Adoption of an increasingly safety sensitive road classification for the network that better matches road function, speed limit, layout and design is an important aspiration. As noted above, linear urban development is a characteristic of most LMICs and tends to confound this classification approach. Planning to progress toward the long-term goal of segregation of road use functions and improvement in operating safety is important for Safe System adoption. Suitable planning can guide future road investment (for example in provision of bypass roads) and the associated safety retrofitting of existing roads for their access or distributor functions.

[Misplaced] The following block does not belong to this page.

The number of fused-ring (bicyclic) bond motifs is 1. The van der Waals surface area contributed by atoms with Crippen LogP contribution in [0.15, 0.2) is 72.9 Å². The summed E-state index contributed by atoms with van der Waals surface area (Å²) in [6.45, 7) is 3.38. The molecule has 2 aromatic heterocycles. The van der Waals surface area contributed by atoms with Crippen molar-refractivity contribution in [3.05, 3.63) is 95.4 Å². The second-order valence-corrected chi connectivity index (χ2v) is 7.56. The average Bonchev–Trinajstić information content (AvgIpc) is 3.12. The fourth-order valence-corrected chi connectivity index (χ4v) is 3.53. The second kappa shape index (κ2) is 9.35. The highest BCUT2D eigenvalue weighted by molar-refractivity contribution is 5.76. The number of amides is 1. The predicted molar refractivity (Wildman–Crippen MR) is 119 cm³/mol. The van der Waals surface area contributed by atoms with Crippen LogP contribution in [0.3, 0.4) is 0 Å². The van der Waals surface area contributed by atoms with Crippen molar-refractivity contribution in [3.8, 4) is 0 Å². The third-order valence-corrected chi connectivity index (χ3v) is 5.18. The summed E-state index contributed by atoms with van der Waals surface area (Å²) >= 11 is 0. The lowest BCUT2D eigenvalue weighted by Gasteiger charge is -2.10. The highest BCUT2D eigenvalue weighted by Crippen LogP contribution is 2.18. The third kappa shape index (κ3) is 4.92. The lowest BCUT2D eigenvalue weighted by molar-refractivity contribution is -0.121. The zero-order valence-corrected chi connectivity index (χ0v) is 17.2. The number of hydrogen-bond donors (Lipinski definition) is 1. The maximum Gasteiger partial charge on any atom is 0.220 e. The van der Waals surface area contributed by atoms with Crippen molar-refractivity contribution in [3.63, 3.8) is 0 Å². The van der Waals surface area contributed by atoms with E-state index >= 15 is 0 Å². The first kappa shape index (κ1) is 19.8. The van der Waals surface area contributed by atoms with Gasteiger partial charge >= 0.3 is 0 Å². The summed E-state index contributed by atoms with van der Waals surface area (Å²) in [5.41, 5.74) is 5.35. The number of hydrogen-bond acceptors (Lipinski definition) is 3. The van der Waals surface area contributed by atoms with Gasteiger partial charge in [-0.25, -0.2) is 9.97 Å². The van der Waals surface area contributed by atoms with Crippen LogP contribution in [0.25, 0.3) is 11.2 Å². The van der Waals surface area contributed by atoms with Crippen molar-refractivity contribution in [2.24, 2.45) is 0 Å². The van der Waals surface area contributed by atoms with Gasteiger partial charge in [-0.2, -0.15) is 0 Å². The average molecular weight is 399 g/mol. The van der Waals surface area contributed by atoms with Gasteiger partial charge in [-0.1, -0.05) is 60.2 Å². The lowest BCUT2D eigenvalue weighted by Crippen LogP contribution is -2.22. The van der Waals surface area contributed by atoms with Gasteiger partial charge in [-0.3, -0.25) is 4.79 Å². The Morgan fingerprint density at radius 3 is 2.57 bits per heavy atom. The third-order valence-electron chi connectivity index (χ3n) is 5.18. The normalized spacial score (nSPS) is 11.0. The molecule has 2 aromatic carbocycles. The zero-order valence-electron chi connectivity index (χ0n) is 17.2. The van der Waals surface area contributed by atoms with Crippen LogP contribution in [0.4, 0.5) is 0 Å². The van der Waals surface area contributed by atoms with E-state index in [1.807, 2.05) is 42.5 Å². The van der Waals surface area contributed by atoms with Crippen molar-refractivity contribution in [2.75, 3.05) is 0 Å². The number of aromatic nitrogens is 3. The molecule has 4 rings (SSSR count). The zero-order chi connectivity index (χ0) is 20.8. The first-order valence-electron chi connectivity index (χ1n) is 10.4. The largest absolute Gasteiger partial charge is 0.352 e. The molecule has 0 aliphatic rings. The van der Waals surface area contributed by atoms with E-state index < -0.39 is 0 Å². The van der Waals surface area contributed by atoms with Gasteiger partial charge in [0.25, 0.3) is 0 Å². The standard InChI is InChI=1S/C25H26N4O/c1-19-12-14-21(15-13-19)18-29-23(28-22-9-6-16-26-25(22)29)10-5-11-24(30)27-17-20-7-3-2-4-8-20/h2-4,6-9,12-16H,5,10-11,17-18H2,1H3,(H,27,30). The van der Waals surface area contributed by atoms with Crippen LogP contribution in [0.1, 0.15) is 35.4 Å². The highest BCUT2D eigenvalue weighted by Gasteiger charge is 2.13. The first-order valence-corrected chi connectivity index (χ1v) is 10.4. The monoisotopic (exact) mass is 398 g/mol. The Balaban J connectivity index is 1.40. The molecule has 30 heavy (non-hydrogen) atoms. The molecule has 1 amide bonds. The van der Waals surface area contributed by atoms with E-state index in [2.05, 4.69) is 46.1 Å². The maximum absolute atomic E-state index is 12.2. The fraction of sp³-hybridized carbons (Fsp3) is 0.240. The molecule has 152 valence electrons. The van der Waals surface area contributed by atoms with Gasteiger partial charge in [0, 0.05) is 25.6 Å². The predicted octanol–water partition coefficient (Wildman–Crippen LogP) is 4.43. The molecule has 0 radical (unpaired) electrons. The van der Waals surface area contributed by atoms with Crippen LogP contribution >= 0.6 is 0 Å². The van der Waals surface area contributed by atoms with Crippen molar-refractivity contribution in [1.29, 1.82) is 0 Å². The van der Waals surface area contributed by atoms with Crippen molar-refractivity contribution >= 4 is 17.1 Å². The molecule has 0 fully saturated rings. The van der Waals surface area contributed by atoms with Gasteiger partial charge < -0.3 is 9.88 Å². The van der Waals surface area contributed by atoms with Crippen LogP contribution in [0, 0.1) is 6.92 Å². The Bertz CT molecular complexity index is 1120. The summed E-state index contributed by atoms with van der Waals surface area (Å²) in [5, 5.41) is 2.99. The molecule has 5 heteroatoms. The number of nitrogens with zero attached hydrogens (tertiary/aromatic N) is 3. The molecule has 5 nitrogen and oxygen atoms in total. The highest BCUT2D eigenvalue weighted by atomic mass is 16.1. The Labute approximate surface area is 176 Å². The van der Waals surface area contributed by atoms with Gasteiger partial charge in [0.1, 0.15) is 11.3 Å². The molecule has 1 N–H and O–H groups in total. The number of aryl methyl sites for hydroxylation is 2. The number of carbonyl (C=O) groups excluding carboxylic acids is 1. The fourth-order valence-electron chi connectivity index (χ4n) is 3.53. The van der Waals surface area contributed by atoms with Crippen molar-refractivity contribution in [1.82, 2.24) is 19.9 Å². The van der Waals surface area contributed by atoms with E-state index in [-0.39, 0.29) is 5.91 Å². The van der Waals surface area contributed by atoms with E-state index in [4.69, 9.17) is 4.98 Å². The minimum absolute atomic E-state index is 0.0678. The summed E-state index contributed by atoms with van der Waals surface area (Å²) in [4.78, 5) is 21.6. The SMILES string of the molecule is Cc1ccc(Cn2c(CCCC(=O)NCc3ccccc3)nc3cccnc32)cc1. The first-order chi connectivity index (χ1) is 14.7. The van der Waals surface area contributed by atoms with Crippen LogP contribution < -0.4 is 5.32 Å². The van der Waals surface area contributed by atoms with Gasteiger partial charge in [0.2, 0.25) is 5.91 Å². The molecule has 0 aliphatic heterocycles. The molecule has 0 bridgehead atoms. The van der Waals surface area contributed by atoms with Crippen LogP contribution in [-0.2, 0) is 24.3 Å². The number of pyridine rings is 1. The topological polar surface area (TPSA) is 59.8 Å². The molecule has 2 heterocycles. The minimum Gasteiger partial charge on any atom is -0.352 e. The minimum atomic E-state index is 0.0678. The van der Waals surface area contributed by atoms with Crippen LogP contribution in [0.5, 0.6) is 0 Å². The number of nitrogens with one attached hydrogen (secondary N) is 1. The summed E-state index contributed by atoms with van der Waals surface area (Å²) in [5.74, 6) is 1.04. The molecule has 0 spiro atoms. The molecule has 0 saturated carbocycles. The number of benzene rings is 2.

As indicated earlier (see Safe System : Scientific Safety Principles and their Application), the Sustainable Safety approach from the Netherlands places a heavy emphasis on a strong road classification system. Road functionality is embedded in the approach, and it is suggested that roads should have a single function, whether this be as through roads, distributor roads, or access roads. This concept has been well understood for many years, but in more recent years there has been an increased recognition that more needs to be done to ensure this distinction is made. This includes providing an appropriate classification system, allocating all roads to this, and ensuring that the design, and understanding by road users is consistent with this function. Further information is provided on this issue in The Basics: Road user Capacities and Behaviours in Designing Infrastructure to Encourage Safe Behavior, including a discussion on ‘self-explaining roads’ to support road user understanding of this functional classification.